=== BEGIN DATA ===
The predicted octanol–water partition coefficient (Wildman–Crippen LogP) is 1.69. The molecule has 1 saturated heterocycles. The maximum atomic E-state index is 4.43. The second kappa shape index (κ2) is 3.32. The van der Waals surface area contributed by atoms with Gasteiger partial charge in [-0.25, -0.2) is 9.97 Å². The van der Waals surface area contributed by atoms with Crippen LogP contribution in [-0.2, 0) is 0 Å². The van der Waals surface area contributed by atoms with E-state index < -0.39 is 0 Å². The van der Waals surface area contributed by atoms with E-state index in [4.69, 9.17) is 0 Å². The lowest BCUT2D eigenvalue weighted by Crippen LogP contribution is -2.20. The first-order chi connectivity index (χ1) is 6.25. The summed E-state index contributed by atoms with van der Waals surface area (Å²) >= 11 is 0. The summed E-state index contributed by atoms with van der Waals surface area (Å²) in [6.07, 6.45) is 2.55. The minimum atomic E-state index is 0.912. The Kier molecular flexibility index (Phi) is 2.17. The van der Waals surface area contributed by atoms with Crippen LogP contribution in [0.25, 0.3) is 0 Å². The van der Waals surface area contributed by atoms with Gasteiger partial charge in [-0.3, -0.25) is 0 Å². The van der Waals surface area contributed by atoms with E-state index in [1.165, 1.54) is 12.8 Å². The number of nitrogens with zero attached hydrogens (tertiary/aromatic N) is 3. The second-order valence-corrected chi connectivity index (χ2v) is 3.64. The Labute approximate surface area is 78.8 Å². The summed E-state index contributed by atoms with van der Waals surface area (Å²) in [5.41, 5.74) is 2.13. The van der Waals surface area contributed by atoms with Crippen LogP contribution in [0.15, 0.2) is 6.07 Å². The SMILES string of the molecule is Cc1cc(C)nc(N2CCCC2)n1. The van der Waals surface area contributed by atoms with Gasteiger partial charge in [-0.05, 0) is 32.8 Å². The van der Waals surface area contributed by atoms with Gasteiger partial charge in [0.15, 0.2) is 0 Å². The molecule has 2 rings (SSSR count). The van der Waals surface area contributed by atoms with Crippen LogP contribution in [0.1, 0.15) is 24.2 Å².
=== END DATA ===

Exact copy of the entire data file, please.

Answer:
The predicted octanol–water partition coefficient (Wildman–Crippen LogP) is 1.69. The molecule has 1 saturated heterocycles. The maximum atomic E-state index is 4.43. The second kappa shape index (κ2) is 3.32. The van der Waals surface area contributed by atoms with Gasteiger partial charge in [-0.25, -0.2) is 9.97 Å². The van der Waals surface area contributed by atoms with Crippen LogP contribution in [-0.2, 0) is 0 Å². The van der Waals surface area contributed by atoms with E-state index < -0.39 is 0 Å². The van der Waals surface area contributed by atoms with E-state index in [4.69, 9.17) is 0 Å². The lowest BCUT2D eigenvalue weighted by Crippen LogP contribution is -2.20. The first-order chi connectivity index (χ1) is 6.25. The summed E-state index contributed by atoms with van der Waals surface area (Å²) >= 11 is 0. The summed E-state index contributed by atoms with van der Waals surface area (Å²) in [6.07, 6.45) is 2.55. The minimum atomic E-state index is 0.912. The Kier molecular flexibility index (Phi) is 2.17. The van der Waals surface area contributed by atoms with Crippen LogP contribution in [0.25, 0.3) is 0 Å². The van der Waals surface area contributed by atoms with Gasteiger partial charge in [-0.3, -0.25) is 0 Å². The van der Waals surface area contributed by atoms with E-state index in [1.165, 1.54) is 12.8 Å². The number of nitrogens with zero attached hydrogens (tertiary/aromatic N) is 3. The second-order valence-corrected chi connectivity index (χ2v) is 3.64. The Labute approximate surface area is 78.8 Å². The summed E-state index contributed by atoms with van der Waals surface area (Å²) in [5.41, 5.74) is 2.13. The van der Waals surface area contributed by atoms with Crippen LogP contribution in [0.15, 0.2) is 6.07 Å². The SMILES string of the molecule is Cc1cc(C)nc(N2CCCC2)n1. The van der Waals surface area contributed by atoms with Gasteiger partial charge in [-0.05, 0) is 32.8 Å². The van der Waals surface area contributed by atoms with Gasteiger partial charge in [0.15, 0.2) is 0 Å². The molecule has 2 rings (SSSR count). The van der Waals surface area contributed by atoms with Crippen LogP contribution in [0.1, 0.15) is 24.2 Å².